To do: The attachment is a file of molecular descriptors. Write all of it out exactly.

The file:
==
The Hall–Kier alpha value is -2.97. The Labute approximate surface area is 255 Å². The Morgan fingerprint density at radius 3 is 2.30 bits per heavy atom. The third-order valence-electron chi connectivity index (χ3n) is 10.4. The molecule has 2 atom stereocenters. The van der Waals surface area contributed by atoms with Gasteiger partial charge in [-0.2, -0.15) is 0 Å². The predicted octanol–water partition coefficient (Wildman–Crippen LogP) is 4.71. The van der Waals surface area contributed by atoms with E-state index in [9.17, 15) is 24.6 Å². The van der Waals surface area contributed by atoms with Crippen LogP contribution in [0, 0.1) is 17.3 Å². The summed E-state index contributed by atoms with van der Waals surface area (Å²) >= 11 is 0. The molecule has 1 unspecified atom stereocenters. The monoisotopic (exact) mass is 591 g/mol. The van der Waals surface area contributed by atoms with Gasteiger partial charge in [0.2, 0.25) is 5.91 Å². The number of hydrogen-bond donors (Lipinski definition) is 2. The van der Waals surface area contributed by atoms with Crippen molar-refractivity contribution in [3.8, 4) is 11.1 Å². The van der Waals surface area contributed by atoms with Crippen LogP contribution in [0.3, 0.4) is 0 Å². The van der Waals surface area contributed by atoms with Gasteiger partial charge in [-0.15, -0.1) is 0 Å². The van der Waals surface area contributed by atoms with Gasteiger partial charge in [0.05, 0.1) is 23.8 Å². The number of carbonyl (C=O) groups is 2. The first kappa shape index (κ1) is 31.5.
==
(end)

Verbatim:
The Hall–Kier alpha value is -2.97. The Labute approximate surface area is 255 Å². The Morgan fingerprint density at radius 3 is 2.30 bits per heavy atom. The third-order valence-electron chi connectivity index (χ3n) is 10.4. The molecule has 2 atom stereocenters. The van der Waals surface area contributed by atoms with Gasteiger partial charge in [-0.2, -0.15) is 0 Å². The predicted octanol–water partition coefficient (Wildman–Crippen LogP) is 4.71. The van der Waals surface area contributed by atoms with E-state index in [9.17, 15) is 24.6 Å². The van der Waals surface area contributed by atoms with Crippen LogP contribution in [0, 0.1) is 17.3 Å². The summed E-state index contributed by atoms with van der Waals surface area (Å²) >= 11 is 0. The molecule has 1 unspecified atom stereocenters. The monoisotopic (exact) mass is 591 g/mol. The van der Waals surface area contributed by atoms with Gasteiger partial charge in [0.2, 0.25) is 5.91 Å². The number of hydrogen-bond donors (Lipinski definition) is 2. The van der Waals surface area contributed by atoms with Crippen molar-refractivity contribution in [3.8, 4) is 11.1 Å². The van der Waals surface area contributed by atoms with Crippen LogP contribution in [0.3, 0.4) is 0 Å². The van der Waals surface area contributed by atoms with Gasteiger partial charge in [-0.15, -0.1) is 0 Å². The van der Waals surface area contributed by atoms with Gasteiger partial charge in [0.05, 0.1) is 23.8 Å². The number of carbonyl (C=O) groups is 2. The first kappa shape index (κ1) is 31.5.